See AGO 1956 No. 257. See also Warner v. Miner41 Wash. 98, 82 P. 1033 (1905); Beutelspacher v. Spokane Sav. Bank164 Wash. 227, 2 P.2d 729 (1931); Times Printing Co. v. Star Pub. Co., 51 Wash.. 667, 670, 99 P. 1040, 1042 (1909).

MRSC’s view of AGO language and cases of “broad communication” is that courts should defer when challenging the validity of a publication if publication is one of the best options available at the time.

If there are two or more authorized newspapers working in the jurisdiction, the legislative body of the cities, towns and municipalities will award a one-year contract by submitting a request. In a city charter, there are no bidding requirements or restrictions on the length of the contract, although best practice suggests that bidding be used when there is more than one official newspaper serving the city. (see MRSC’s City Application Manual). We also have many examples of professional newspaper calls in our Template Library.

When is Publication in the Official Journal Required?

Many laws require public agencies to publish notices in an official newspaper before the proposed agency action, immediately after the official action, or both. Although this blog does not provide a comprehensive list, below are some of the times that are required to be published in an official newspaper:

  • All cities and towns are required to publish the entire procedure or a summary in their official newspaper. See RCW 35.22.288 (first class cities); RCW 35.23.221 (second class city); RCW 35.27.300 (city); and RCW 35A.12.160 and RCW 35A.13.200 (city code).
  • Councils must provide advance notice of proposed police and sanitation laws. See RCW 36.32.120(7).
  • Calls for urban and municipal projects subject to competitive bidding must be published in an official newspaper or newspaper “of wide circulation capable of bringing responsive applications.” See RCW 35.23.352(1).
  • The final budget meetings should be announced in two weeks. See, e.g., RCW 35A.33.060 (annual city budget) and RCW 35A.34.100 (annual city budget).

Many other statutes require publication of a notice in a “newspaper of general circulation” in the jurisdiction or locality (eg, sale of property for water supply district, RCW 57.08. 015; adopting zoning ordinances, RCW 53.08.220; public utility districts apply for public service contracts RCW 54.04.070).

What are the options for local governments struggling to meet production requirements?

It has been asked whether local governments can copy the publication in the official newspaper and use other means of publication, such as publication on the department’s website. Unless the legislature changes the statutory publication requirements, local governments must continue to publish notices in an official newspaper as required by state law. Additionally, we have specified that an “official newspaper” must be a printed newspaper, unless the legislature changes the definition of a statutory newspaper. See RCW 65.16.020.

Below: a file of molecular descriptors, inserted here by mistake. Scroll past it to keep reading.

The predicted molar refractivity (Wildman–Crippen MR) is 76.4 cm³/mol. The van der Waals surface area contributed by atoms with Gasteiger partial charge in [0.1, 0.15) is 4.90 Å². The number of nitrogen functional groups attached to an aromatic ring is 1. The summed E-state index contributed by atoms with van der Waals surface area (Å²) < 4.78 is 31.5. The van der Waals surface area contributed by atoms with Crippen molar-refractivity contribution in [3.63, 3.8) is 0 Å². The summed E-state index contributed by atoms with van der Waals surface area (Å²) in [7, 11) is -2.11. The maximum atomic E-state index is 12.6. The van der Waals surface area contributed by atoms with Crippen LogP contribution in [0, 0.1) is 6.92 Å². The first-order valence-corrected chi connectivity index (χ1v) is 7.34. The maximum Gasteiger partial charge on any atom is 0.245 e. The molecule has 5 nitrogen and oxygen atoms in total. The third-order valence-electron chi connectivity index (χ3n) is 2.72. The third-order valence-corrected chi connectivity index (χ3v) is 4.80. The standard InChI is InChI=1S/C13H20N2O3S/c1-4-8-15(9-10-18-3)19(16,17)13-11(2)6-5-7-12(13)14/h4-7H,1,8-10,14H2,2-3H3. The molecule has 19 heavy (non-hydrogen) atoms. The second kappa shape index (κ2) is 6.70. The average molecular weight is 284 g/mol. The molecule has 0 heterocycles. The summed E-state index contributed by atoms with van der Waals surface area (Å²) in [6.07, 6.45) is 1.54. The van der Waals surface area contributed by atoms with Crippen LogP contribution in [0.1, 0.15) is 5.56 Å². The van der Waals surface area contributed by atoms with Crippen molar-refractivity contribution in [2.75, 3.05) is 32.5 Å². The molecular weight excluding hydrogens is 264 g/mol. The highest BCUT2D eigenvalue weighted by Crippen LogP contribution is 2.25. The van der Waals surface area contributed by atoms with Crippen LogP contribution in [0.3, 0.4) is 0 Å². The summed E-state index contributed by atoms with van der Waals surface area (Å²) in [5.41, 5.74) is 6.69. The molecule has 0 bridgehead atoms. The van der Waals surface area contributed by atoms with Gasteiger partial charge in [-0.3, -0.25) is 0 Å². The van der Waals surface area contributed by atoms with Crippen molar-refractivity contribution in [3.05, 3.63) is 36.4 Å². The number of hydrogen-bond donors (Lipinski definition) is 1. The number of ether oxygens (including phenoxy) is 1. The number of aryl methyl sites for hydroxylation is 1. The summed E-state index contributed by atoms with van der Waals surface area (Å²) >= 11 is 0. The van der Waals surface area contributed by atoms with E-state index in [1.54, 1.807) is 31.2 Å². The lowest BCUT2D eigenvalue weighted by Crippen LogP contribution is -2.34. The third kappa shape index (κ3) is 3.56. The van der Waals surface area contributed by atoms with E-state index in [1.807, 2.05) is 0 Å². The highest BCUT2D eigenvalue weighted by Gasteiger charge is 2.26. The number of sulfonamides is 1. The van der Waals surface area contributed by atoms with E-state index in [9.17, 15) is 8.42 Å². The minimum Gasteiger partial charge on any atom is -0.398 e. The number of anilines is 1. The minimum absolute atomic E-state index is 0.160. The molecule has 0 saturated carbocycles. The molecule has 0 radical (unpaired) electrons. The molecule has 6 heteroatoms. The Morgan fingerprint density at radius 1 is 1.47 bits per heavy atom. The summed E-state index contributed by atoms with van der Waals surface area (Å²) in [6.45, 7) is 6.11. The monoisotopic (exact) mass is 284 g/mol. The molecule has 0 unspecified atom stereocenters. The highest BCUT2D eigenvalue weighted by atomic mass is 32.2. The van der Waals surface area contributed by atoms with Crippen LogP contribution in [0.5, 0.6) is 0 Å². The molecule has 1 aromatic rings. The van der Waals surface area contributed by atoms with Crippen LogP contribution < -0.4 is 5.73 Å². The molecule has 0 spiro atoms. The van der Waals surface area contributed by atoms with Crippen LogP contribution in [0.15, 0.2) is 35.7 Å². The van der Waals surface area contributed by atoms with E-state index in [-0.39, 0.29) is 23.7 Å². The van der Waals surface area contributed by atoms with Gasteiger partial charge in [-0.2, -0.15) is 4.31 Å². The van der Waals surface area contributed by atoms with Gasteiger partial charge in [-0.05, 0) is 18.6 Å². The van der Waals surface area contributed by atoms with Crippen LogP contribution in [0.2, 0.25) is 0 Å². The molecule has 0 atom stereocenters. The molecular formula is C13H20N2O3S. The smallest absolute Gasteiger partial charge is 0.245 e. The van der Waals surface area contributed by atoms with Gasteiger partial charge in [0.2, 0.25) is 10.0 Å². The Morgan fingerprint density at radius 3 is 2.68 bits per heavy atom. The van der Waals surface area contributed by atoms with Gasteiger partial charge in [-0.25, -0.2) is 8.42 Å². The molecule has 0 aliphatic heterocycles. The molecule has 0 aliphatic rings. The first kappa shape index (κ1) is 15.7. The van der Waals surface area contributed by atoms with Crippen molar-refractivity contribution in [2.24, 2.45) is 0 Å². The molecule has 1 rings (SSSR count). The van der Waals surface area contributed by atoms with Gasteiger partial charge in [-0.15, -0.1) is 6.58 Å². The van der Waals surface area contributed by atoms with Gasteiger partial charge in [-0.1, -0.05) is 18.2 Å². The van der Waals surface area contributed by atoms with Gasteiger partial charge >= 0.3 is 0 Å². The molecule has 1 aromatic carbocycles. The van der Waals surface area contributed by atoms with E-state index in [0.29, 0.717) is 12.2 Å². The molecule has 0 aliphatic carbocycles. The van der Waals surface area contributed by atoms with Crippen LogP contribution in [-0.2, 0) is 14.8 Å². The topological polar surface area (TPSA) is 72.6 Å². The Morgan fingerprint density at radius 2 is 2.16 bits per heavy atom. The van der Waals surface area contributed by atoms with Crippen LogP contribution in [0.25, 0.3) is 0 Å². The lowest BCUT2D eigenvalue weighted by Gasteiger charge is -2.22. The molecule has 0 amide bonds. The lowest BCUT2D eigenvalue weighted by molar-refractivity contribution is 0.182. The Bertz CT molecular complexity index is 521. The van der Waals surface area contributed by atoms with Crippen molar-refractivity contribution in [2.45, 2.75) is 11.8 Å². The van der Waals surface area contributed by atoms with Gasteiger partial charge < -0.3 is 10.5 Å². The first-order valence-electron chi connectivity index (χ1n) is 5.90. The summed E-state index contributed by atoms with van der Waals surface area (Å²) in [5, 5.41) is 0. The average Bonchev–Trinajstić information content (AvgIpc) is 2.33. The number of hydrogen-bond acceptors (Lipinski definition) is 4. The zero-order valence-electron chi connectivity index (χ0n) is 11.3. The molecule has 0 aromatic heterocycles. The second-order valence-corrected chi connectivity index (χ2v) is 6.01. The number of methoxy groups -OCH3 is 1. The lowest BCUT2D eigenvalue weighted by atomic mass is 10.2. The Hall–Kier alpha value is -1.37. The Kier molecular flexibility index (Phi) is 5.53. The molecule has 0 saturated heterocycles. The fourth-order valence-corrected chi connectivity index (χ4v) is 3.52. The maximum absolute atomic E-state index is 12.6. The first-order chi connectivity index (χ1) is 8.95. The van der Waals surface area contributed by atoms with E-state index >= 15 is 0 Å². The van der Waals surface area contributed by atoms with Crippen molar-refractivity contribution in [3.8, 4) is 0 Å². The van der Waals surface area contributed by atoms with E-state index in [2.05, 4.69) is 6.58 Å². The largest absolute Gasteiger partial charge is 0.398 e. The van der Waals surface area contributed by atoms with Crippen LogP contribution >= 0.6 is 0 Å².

Final Thoughts

With the decline of local news, it may become increasingly difficult to find a single newspaper that meets the criteria of an official newspaper, legal newspaper, or newspaper of general circulation. Local governments may want to cast a wider net and look beyond their borders for an official newspaper. With luck, this growing trend of information deserts may slow or even reverse. A great deal of effort and funding has been invested in establishing and strengthening local and regional news outlets.

Finally, publishing in a professional newspaper is not the only way to advertise to the public about corporate ventures. Many local governments may use other tools such as social media, radio, local newspapers that are not “official newspapers,” online publications, and other media to “publish the word.” In fact, it is important to use a variety of events to reach diverse constituencies (for example, through advertisements that target certain ethnic populations). Visit the MRSC Community Engagement Resources webpage for creative and effective ways to engage and inform the public.

MRSC is a nonprofit organization serving local governments in Washington State. Official government agencies in Washington State can use the free, one-on-one, Ask MRSC service to get answers to legal, policy or funding questions.

About Jill Dvorkin

Jill joined MRSC as legal counsel in June 2016 after serving nine years as the Skagit County civil attorney. In Skagit County, Jill advised the planning department on a variety of issues including permit processing and appeals, the Plant Management Act (GMA), enforcement, SEPA, the law, and public records. Jill was born in Fargo, ND, then moved to Bellingham to attend college and experience a new part of the country (and the mountains!). He received a BA in Environmental Policy and Planning from Western Washington University and a JD from the University of Washington School of Law in 2003.

View all posts by Jill Dvorkin